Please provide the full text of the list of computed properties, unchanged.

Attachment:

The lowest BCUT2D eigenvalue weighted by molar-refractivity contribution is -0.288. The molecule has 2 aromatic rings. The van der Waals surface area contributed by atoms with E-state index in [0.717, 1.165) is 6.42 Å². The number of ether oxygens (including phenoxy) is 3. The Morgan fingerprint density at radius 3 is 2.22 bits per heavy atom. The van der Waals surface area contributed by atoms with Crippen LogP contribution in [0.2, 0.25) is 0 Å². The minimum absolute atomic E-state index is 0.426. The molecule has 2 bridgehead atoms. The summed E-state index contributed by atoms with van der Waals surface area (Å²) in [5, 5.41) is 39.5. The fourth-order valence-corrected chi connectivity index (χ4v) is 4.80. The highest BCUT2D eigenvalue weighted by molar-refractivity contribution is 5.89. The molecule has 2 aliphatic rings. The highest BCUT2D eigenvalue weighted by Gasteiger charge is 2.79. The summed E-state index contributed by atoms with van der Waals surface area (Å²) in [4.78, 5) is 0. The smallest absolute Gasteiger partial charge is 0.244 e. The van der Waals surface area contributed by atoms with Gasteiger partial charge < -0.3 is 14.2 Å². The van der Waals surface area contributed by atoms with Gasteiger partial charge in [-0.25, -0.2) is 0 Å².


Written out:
The lowest BCUT2D eigenvalue weighted by molar-refractivity contribution is -0.288. The molecule has 2 aromatic rings. The van der Waals surface area contributed by atoms with E-state index in [0.717, 1.165) is 6.42 Å². The number of ether oxygens (including phenoxy) is 3. The Morgan fingerprint density at radius 3 is 2.22 bits per heavy atom. The van der Waals surface area contributed by atoms with Crippen LogP contribution in [0.2, 0.25) is 0 Å². The minimum absolute atomic E-state index is 0.426. The molecule has 2 bridgehead atoms. The summed E-state index contributed by atoms with van der Waals surface area (Å²) in [5, 5.41) is 39.5. The fourth-order valence-corrected chi connectivity index (χ4v) is 4.80. The highest BCUT2D eigenvalue weighted by molar-refractivity contribution is 5.89. The molecule has 2 aliphatic rings. The highest BCUT2D eigenvalue weighted by Gasteiger charge is 2.79. The summed E-state index contributed by atoms with van der Waals surface area (Å²) in [4.78, 5) is 0. The smallest absolute Gasteiger partial charge is 0.244 e. The van der Waals surface area contributed by atoms with Gasteiger partial charge < -0.3 is 14.2 Å². The van der Waals surface area contributed by atoms with Gasteiger partial charge in [-0.25, -0.2) is 0 Å².